Why you need to travel to Wutaishan

Wutaishan monk
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The world is packed with beautiful places, however, some just have the ability to steal your heart. For me, Wutaishan in China’s Shanxi region is one of these places. I was travelling from Beijing to Shanghai with my mother back in 2007. When I heard about Wutaishan I immediately got excited. Imagine a town, surrounded by mountains and packed with Buddhist monasteries. Sounds good, doesn’t it?

A brief history

Wutaishan means “5 terrasses”, after the 5 flat mountainpeaks in this area. They represent North, South, East, West and center. The Wutai mountain is one of the 4 holy mountains in Chinese Buddhism and the first temples in this area date back to the Eastern Han Dynasty, which would be between 25 and 220 AD. Taoism used to be the dominating religion in the area during this time. Legend has it that a Buddhist monk pursuaded the emperor to build a buddhist temple in Wutaishan, and to throw the Taoist and Buddhist books into a fire to see which religion was true. Well obviously the Buddhist book survived and the region is now a popular destination to pelgrims.

The view from one of the many temples

Temples, temples and more temples

Today, Taihuai is home to 47 Buddhist temples and the oldest one dates back to the year 68 AD (!) When they ring the temples huge bell, it can be heard throughout the whole area. It is home to ancient relics and “1000 glittering Buddha statues”. With so many temples and monasteries you probably guessed it: Where ever you roam in Taihuai, you will always hear the low chanting of monks.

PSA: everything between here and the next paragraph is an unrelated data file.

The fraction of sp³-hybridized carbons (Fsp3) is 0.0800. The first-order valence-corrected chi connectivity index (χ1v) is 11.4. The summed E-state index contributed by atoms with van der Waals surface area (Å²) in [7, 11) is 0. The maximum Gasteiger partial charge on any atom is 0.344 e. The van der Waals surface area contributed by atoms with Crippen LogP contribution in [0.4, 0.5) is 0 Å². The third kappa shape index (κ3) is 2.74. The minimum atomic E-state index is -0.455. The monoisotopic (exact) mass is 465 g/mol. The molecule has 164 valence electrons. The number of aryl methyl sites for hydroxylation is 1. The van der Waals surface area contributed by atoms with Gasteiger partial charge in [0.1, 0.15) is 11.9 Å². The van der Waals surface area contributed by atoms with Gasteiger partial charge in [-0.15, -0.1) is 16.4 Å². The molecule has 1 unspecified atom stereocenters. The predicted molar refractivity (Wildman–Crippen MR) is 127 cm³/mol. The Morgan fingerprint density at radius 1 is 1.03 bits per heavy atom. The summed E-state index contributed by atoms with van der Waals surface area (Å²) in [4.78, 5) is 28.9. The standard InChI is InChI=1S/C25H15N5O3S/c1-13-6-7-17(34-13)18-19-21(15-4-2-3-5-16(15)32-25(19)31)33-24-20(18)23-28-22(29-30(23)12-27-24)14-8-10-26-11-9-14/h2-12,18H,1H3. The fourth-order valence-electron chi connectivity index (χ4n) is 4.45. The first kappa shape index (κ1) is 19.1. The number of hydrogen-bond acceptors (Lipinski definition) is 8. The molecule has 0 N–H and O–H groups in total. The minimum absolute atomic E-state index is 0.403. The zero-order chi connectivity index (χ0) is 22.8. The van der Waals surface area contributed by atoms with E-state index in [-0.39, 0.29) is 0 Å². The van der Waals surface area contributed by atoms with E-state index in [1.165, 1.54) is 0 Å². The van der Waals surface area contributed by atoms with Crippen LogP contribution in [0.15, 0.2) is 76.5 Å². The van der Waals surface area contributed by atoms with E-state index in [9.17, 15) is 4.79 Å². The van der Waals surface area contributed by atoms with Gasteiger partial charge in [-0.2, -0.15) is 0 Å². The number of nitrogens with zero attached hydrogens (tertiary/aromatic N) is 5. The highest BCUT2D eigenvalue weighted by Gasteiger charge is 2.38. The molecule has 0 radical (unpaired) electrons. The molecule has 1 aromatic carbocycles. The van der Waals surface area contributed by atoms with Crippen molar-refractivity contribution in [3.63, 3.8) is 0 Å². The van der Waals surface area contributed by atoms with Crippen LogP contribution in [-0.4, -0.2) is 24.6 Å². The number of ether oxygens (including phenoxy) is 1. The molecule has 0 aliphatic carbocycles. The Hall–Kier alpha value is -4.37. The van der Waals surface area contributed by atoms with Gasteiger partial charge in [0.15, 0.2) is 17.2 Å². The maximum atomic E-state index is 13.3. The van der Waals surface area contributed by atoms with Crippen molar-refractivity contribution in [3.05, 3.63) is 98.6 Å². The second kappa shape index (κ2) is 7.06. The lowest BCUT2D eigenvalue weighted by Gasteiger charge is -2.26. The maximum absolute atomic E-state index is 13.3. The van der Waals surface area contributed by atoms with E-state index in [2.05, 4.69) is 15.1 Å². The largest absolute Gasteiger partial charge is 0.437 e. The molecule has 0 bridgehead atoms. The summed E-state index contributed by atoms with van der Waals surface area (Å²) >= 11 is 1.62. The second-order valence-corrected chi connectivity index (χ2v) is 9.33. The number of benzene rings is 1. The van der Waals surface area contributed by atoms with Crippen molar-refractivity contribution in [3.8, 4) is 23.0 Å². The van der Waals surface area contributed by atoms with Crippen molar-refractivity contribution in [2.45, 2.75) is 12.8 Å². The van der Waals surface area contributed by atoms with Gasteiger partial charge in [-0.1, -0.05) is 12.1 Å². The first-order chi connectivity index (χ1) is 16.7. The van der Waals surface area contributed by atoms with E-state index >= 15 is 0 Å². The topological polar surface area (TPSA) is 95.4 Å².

Other than the pretty views on the mountains and the beautiful temples, Taihuai has little to offer. There is a small market that sells buddhist items like prayer wheels, flags, incense and beaded necklaces. Oh and delicious noodles! Although the place is packed with guesthouses and little restaurants, you will soon realize it wasn’t exactly designed for the western tourists. If you need a little luxury, don’t bother coming out here. Most accommodations are basic and clean, and that’s pretty much all you will need. To me, this is exactly what makes this place worth a visit.

Another gorgeous sight

We were greeted by curious smiles everytime we wandered around the town. I can’t count the number of times we had to pose for a photo, always followed by bows and smiles. Other than that, it was just blissfully peaceful. After spending over a week in big cities like Beijing and Datong, this was exactly what we needed! This place felt so unlike any other place I had ever visited and I instantly knew that Wutaishan would become one of my all-time favorites.

You don’t have to be a Buddhist monk to enjoy the charm of this place. If you are looking for some peace and quiet combined with gorgeous mountain views, Wutaishan should be on your to-go list!

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    • Hi Beth and welcome. How nice of you to drop me a line! I’m posting new content regularly. If you want to stay informed you can also sign up for the newsletter.

  • Wow! What an incredible place. I would love to visit China, it seems like a country of contrasts – huge vibrant cities and stunning nature with charming villages, modern and traditional mixing on every step. Thank you so much for sharing this, I will definitely put this place on list of places to visit in China when I’ll go. 🙂

    • Thank you for reading Janja! You are absolutely right about China’s contrasts. The cities were not my favorite destinations in the world -although Shanghai surely left an everlasting impression- but the gems in between are absolutely wonderful! I’m sure you will love it!

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